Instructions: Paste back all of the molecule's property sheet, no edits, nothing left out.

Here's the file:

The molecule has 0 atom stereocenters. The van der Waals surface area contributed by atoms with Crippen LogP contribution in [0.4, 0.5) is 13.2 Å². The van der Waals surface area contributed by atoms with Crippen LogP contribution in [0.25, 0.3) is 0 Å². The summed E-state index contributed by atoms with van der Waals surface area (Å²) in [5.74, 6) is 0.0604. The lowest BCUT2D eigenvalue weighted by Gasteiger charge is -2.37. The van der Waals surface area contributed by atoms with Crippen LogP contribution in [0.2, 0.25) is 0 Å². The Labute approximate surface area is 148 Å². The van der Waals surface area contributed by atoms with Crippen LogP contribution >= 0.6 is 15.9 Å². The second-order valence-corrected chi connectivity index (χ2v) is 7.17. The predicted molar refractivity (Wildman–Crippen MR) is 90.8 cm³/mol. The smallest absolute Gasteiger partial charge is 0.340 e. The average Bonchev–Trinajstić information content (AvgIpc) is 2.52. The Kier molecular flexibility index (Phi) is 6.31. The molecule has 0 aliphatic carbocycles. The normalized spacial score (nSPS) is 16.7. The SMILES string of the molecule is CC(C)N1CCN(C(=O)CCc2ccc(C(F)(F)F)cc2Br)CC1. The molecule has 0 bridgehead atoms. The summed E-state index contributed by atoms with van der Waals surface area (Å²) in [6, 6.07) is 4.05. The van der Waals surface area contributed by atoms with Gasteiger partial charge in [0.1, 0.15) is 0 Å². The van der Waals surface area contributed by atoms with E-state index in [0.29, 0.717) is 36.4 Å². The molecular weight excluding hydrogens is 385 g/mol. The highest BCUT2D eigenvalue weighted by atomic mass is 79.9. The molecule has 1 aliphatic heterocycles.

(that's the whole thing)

The molecule has 0 atom stereocenters. The van der Waals surface area contributed by atoms with Crippen LogP contribution in [0.4, 0.5) is 13.2 Å². The van der Waals surface area contributed by atoms with Crippen LogP contribution in [0.25, 0.3) is 0 Å². The summed E-state index contributed by atoms with van der Waals surface area (Å²) in [5.74, 6) is 0.0604. The lowest BCUT2D eigenvalue weighted by Gasteiger charge is -2.37. The van der Waals surface area contributed by atoms with Crippen LogP contribution in [0.2, 0.25) is 0 Å². The Labute approximate surface area is 148 Å². The van der Waals surface area contributed by atoms with Crippen LogP contribution >= 0.6 is 15.9 Å². The second-order valence-corrected chi connectivity index (χ2v) is 7.17. The predicted molar refractivity (Wildman–Crippen MR) is 90.8 cm³/mol. The smallest absolute Gasteiger partial charge is 0.340 e. The average Bonchev–Trinajstić information content (AvgIpc) is 2.52. The Kier molecular flexibility index (Phi) is 6.31. The molecule has 0 aliphatic carbocycles. The normalized spacial score (nSPS) is 16.7. The SMILES string of the molecule is CC(C)N1CCN(C(=O)CCc2ccc(C(F)(F)F)cc2Br)CC1. The molecule has 0 bridgehead atoms. The summed E-state index contributed by atoms with van der Waals surface area (Å²) in [6, 6.07) is 4.05. The van der Waals surface area contributed by atoms with Gasteiger partial charge in [0.1, 0.15) is 0 Å². The van der Waals surface area contributed by atoms with E-state index in [0.29, 0.717) is 36.4 Å². The molecular weight excluding hydrogens is 385 g/mol. The highest BCUT2D eigenvalue weighted by atomic mass is 79.9. The molecule has 1 aliphatic heterocycles.